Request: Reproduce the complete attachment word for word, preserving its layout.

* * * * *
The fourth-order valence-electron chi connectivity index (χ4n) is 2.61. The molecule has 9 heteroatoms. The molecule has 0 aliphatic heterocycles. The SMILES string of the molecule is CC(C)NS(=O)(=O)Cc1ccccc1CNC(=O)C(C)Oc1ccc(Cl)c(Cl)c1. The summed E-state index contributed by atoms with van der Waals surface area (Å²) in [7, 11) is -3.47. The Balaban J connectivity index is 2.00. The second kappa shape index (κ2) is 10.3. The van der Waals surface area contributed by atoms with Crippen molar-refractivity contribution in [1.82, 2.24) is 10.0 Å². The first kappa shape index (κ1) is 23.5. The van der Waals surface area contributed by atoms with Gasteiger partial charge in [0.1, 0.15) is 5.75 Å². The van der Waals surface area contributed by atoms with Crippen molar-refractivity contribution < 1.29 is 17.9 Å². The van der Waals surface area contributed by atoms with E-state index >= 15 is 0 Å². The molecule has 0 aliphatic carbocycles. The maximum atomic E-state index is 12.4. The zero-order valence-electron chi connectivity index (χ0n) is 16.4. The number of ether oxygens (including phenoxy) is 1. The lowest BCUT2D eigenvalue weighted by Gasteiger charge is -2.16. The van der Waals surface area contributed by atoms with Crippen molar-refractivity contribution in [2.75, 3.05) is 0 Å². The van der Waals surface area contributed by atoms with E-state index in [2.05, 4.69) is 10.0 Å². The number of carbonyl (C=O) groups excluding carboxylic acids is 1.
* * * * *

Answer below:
The fourth-order valence-electron chi connectivity index (χ4n) is 2.61. The molecule has 9 heteroatoms. The molecule has 0 aliphatic heterocycles. The SMILES string of the molecule is CC(C)NS(=O)(=O)Cc1ccccc1CNC(=O)C(C)Oc1ccc(Cl)c(Cl)c1. The summed E-state index contributed by atoms with van der Waals surface area (Å²) in [7, 11) is -3.47. The Balaban J connectivity index is 2.00. The second kappa shape index (κ2) is 10.3. The van der Waals surface area contributed by atoms with Crippen molar-refractivity contribution in [1.82, 2.24) is 10.0 Å². The first kappa shape index (κ1) is 23.5. The van der Waals surface area contributed by atoms with Gasteiger partial charge in [0.1, 0.15) is 5.75 Å². The van der Waals surface area contributed by atoms with Crippen molar-refractivity contribution < 1.29 is 17.9 Å². The van der Waals surface area contributed by atoms with E-state index >= 15 is 0 Å². The molecule has 0 aliphatic carbocycles. The maximum atomic E-state index is 12.4. The zero-order valence-electron chi connectivity index (χ0n) is 16.4. The number of ether oxygens (including phenoxy) is 1. The lowest BCUT2D eigenvalue weighted by Gasteiger charge is -2.16. The van der Waals surface area contributed by atoms with Crippen molar-refractivity contribution in [2.75, 3.05) is 0 Å². The van der Waals surface area contributed by atoms with E-state index in [2.05, 4.69) is 10.0 Å². The number of carbonyl (C=O) groups excluding carboxylic acids is 1.